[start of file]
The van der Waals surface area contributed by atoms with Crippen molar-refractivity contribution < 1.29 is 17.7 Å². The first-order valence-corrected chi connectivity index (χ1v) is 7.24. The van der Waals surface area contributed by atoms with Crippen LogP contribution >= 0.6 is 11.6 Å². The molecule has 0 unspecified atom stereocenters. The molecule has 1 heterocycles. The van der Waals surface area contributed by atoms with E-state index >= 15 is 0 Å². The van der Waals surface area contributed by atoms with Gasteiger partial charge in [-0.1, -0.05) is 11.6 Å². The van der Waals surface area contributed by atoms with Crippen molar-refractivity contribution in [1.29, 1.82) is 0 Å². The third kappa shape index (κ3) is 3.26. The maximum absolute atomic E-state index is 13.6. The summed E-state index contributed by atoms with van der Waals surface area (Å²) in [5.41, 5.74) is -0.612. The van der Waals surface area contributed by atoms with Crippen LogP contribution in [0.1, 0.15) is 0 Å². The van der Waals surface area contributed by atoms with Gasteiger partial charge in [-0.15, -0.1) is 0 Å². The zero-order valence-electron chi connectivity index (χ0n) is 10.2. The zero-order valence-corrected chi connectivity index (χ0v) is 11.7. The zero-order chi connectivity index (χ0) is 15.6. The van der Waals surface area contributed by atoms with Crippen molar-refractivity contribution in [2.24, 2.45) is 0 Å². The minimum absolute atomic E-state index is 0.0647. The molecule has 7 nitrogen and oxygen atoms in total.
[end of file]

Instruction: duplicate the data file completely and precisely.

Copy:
The van der Waals surface area contributed by atoms with Crippen molar-refractivity contribution < 1.29 is 17.7 Å². The first-order valence-corrected chi connectivity index (χ1v) is 7.24. The van der Waals surface area contributed by atoms with Crippen LogP contribution >= 0.6 is 11.6 Å². The molecule has 0 unspecified atom stereocenters. The molecule has 1 heterocycles. The van der Waals surface area contributed by atoms with E-state index >= 15 is 0 Å². The van der Waals surface area contributed by atoms with Gasteiger partial charge in [-0.1, -0.05) is 11.6 Å². The van der Waals surface area contributed by atoms with Crippen molar-refractivity contribution in [1.29, 1.82) is 0 Å². The third kappa shape index (κ3) is 3.26. The maximum absolute atomic E-state index is 13.6. The summed E-state index contributed by atoms with van der Waals surface area (Å²) in [5.41, 5.74) is -0.612. The van der Waals surface area contributed by atoms with Crippen LogP contribution in [0.1, 0.15) is 0 Å². The van der Waals surface area contributed by atoms with Gasteiger partial charge in [-0.15, -0.1) is 0 Å². The zero-order valence-electron chi connectivity index (χ0n) is 10.2. The zero-order valence-corrected chi connectivity index (χ0v) is 11.7. The zero-order chi connectivity index (χ0) is 15.6. The van der Waals surface area contributed by atoms with Crippen molar-refractivity contribution in [2.24, 2.45) is 0 Å². The minimum absolute atomic E-state index is 0.0647. The molecule has 7 nitrogen and oxygen atoms in total.